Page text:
Pressure-Enhanced Enzymes Application Notes

Display:
Sort By:

Introduction
Pressure Cycling Technology (PCT) has been proven to accelerate enzymatic protein digestion. The positive effect of PCT on trypsin digestion is well established [1-4] for improved sequence coverage, higher recovery and significantly reduced digestion times. Not only has PCT been shown to accelerate and improve digestion in solution, but it can also accelerate in-gel trypsin digestion [4, 5]. Additionally, the enhancing effect of PCT on the activity of several other enzymes, including Proteinase K, PNGase F, chymotrypsin and lysozyme has been reported [6-10].

Introduction
Pressure cycling technology (PCT) has been proven to accelerate enzymatic protein digestion. For example, the effect of PCT on trypsin digestion has been demonstrated by several laboratories. They report that digestion times can be reduced from hours to minutes [1, 2]. Not only has PCT been shown to accelerate and improve protein digestion in solution, but it also can accelerate the digestion by trypsin of proteins in polyacrylamide gel slices [3]. Additionally, the enhancing effect of PCT on the activity of several other enzymes, including Proteinase K, PNGase F, and Lys-C, has been reported [4, 5, 6]. It is thought that PCT may act synergistically with other protein denaturants, such as organic solvents and elevated temperature, to help maintain substrates in a denatured state leading to more exposure of enzyme target sites which results in better cleavage,. Here we report the enhanced effect by PCT on the activity of the enzyme lysozyme. Lysozyme acts to hydrolyze peptidoglycans found in bacterial cell walls. This enzyme is frequently used for bacterial cell lysis prior to extracting DNA or proteins from bacteria. We also propose an alternate or additional mechanism by which PCT may enhance the activity of lysozyme.

Introduction
The positive effect of Pressure Cycling Technology (PCT) on trypsin digestion is well established [1-6], and has been shown to result in improved sequence coverage, higher recovery and significantly reduced digestion times. Additionally, the enhancing effect of PCT on the activity of several other enzymes, including Lys-C, Proteinase K, PNGase F, chymotrypsin and lysozyme has been reported [7-13].

Introduction
Pressure Cycling Technology (PCT) has been proven to accelerate enzymatic protein digestion. The positive effect of PCT on trypsin digestion is well established for improved sequence coverage, higher recovery and significantly reduced digestion times [1-5]. Additionally, the enhancing effects of PCT on the activity of other enzymes, including Proteinase K, PNGase F, Glu-C, Lys-C, and lysozyme have been reported [6-12].


Pressure induces protein denaturation, but the pressure-perturbed proteins assume conformational forms that are different from those caused by thermal or chemical treatment [13]. Pressure-induced denaturation of the substrate proteins leads to better enzyme access to previously inaccessible target sites. This, in turn, results in improved and accelerated digestion, as long as the level of pressure that is applied is below the level at which the enzyme itself is denatured and inactivated. In addition, under certain conditions, hydrostatic pressure can have a positive effect on enzyme activity, apparently independent of substrate conformation.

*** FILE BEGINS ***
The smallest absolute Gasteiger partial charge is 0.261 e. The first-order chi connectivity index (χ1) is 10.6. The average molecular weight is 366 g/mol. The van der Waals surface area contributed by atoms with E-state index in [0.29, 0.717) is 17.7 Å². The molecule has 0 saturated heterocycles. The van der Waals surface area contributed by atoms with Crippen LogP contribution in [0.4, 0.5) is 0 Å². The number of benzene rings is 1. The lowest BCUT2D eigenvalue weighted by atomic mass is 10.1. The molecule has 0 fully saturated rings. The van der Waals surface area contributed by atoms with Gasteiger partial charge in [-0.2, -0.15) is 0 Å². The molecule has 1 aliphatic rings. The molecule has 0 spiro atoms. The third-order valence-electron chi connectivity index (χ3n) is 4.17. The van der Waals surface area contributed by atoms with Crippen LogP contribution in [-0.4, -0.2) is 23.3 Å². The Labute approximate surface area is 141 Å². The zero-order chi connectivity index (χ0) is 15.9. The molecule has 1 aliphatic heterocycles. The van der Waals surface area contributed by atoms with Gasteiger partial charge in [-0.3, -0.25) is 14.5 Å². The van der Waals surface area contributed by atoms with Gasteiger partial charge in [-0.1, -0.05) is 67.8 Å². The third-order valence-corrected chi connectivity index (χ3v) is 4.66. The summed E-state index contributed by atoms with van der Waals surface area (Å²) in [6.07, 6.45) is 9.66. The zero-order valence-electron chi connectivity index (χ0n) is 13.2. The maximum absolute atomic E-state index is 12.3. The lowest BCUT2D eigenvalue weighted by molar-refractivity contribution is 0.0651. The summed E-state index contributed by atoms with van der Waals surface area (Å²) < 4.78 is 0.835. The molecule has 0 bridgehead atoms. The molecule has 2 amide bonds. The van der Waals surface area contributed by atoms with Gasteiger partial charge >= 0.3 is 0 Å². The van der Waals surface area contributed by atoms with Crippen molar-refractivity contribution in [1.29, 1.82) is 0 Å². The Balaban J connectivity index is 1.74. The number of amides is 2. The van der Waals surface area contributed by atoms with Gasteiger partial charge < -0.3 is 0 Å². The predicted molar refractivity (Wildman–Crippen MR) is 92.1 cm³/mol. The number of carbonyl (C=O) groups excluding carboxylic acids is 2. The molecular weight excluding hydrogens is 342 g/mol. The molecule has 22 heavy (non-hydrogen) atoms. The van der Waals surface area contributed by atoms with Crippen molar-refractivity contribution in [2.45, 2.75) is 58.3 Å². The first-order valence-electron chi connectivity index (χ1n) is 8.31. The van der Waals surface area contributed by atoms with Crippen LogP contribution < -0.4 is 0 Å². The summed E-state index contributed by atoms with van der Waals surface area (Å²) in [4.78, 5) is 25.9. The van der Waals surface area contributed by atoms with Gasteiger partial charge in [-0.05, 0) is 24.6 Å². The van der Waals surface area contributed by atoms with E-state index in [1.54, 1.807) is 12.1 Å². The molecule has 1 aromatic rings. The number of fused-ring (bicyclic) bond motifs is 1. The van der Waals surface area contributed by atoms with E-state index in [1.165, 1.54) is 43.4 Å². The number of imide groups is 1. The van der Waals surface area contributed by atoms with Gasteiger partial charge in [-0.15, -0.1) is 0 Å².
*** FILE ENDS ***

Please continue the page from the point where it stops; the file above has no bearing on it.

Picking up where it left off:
Here we report that PCT can increase specific chymotrypsin activity and accelerate the digestion of model proteins in solution. The goal of this work is to examine the effect of PCT on chymotrypsin activity and to provide the user with the best set of starting conditions for pressure-enhanced chymotrypsin digestion.

Introduction

PCT has been proven to accelerate enzymatic protein digestion and the positive effect of PCT on digestion by both trypsin and Lys-C is well established [1-4]. Additionally, the enhancing effects of PCT on the activity of enzymes including Proteinase K, PNGase F, chymotrypsin, and lysozyme have been reported [5-8]. High hydrostatic pressure accelerates protein digestion via a combination of two mechanisms. The first is the pressure-induced partial denaturation/unfolding and hydration of the target proteins, which leads to better access of the enzyme to its target sites. The second mechanism is less well understood, but relies on the increase in enzyme activity observed for some enzymes at elevated pressure. This second mechanism is likely due, at least in part, to the positive effect of hydrostatic pressure on all reactions that involve hydrolysis. The combination of the two pressure-based mechanisms, one acting on the enzyme and the other acting on the substrates, leads to significantly accelerated digestion. Pressure induces protein denaturation, but the pressure-perturbed proteins assume conformational forms that are different from those caused by thermal or chemical treatment [9]. Pressure-induced denaturation, when combined with chaotropes and/or detergents that are often used in standard (atmospheric pressure) digestion reactions, can potentially lead to denaturation and inactivation of the enzyme itself. Thus, it is important to determine which reagents, and at what concentrations, are compatible with pressure cycling-enhanced digestion protocols. Such reagents are often necessary when working with native proteins where disulfide links have not been reduced and complex tertiary structure of the substrate protein may severely limit enzyme access to target sites. The goal of this work is to provide the user with the best set of starting conditions for pressure-enhanced digestion of hard-to-digest proteins, such as unreduced (disulfide-intact) IgG.